Leadership Breakfast Meeting Considers Stress

Salem, Mass., Feb. 14, 2017 — The smell of fresh coffee filled the air, a table positioned in the back of the room included muffins and fresh fruit among other breakfast items for students, as the first session of Salem States Spring Leadership Breakfast Series was held in the Ellison Campus Center Underground room on Tuesday morning.

Rebecca Jimenez engaging with students at the first of three Spring Leadership Breakfast Series meetings hosted by the Student Involvement and Activities Department at Salem State University on Feb. 14, 2017, in Salem, Mass. Photo by: Natalie Durazo

Hosted by the Student Involvement and Activities Department, the three-part series covers topics the department feels are relevant to what students deal with throughout the school year and span over the months of February, March and April. February covers stress and work-life balance, March will cover professionalism as students will be looking for jobs or internships, and April will be targeted on financial aspects.

Rebecca Jimenez, Director of Student Involvement and Activities led this first discussion.

Jimenez started the discussion by asking each of the 12 students in attendance and her two co-workers Melissa Arroyo and Alliane Brennan to say what they thought work-life and balance meant to them. As each student spoke, the one trend that came up the most was balancing school work, having a job and keeping a social life.

Ava, a sophomore at SSU, is a resident advisor and works another job and is taking seven courses. When asked by Jimenez how she handles all of that her response received a chuckle from the crowd.

“I need help,” she said.

“I told myself after freshman year I wanted to challenge myself because I know I could work harder, but I think I over did it,” she explained.

One of the main focus points Jimenez touched upon in the discussion is that each individual needs to find their own balance, because no one person is the same. Each person has to have a “consciousness of oneself,” Jimenez said. By doing this, one will understand your strengths and weaknesses and become more efficient. Jimenez used an example of a gymnast doing a handstand to explain that you will have to readjust sometimes to keep moving.

“When a gymnast does a handstand they don’t stay still the whole time, they will eventually move and have to adjust because you can’t always be perfect,” she said.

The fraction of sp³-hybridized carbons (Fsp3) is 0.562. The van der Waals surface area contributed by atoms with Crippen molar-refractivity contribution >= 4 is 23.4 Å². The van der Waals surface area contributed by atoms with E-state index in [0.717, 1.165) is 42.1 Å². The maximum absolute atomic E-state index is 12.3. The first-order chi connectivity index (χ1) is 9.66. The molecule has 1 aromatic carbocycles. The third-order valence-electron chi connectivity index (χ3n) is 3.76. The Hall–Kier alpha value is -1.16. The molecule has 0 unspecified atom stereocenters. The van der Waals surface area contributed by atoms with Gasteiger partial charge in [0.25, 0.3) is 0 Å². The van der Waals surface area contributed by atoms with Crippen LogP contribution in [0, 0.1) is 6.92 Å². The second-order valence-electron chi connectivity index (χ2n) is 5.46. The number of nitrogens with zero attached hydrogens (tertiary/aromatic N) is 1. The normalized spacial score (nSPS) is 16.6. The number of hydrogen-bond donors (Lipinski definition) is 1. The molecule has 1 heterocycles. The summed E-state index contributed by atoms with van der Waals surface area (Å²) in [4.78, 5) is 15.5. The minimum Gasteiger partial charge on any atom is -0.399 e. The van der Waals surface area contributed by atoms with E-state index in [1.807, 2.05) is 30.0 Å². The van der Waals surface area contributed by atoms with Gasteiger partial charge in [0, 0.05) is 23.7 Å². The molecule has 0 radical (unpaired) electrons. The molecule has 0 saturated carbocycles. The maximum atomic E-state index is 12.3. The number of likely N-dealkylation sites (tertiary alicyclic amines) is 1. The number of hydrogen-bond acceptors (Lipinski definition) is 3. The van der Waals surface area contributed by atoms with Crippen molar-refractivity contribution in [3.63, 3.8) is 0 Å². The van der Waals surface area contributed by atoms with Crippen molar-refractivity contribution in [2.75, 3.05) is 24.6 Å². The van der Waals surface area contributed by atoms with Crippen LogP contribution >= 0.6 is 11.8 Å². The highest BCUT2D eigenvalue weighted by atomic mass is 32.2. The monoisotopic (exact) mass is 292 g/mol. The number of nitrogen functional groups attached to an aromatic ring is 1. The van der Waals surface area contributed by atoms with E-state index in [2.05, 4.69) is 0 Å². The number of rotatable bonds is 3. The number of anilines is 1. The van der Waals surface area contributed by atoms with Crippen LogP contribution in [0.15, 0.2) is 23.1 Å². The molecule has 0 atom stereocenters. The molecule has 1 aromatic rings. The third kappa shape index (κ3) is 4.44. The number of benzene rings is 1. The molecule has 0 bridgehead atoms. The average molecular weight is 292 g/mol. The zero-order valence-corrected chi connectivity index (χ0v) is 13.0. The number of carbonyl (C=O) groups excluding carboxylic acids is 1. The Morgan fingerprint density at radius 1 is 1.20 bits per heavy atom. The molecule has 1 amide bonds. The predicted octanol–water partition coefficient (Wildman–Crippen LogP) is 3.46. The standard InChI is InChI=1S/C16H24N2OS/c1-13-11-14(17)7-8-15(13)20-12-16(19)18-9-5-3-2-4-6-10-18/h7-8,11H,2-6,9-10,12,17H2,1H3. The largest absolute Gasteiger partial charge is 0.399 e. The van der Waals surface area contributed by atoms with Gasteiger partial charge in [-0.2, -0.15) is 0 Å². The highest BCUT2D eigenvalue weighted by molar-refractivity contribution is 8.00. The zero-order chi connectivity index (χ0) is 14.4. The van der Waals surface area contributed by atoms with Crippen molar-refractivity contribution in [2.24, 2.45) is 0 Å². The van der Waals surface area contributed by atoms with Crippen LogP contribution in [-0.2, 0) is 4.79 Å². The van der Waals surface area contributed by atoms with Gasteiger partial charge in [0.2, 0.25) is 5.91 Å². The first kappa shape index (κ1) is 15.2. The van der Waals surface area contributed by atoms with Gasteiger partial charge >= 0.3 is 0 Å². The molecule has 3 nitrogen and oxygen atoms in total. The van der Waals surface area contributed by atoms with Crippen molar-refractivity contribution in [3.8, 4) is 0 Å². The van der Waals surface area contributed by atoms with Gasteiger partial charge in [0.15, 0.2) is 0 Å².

Components like stress, trying to keep a personal life, working and doing things you don’t necessarily want to do all intersect with each other and it’s important to find ways to prioritize. Arroyo used an example explaining she has a large calendar next to her desk at home and at work that plans out her entire month.

“People laugh at me for having such a big calendar but this is how I compartmentalize everything I have going on in my life,” she said. “I always know what I have to do and when I can make plans outside of work.”

One of the students in attendance, Hannah O’Leary, is a resident advisor and finds these events to be helpful, noting that she appreciates the fact the SSU offers events like this.

“I like these events because there are always ways to better yourself, and there isn’t one model you have to follow you just have to know who you are and go from there,” she said.

This was the first time this event has been open to the entire campus, so the department hasn’t had any feedback to work with, but that doesn’t bother Arroyo who has an optimistic look ahead for these events.

“A lot of our student leaders get mandatory training so these aren’t necessarily for them, but now that these events are open to the campus we look forward to getting more students to come participate and we can get some feedback and build on it,” she said.

Rebecca Jimenez, Director of Student Involvement and Activities at Salem State University, leading the discussion at the first meeting of the Spring Leadership Series on Feb. 14, 2017 in Salem, Mass. Photo by: Natalie Durazo
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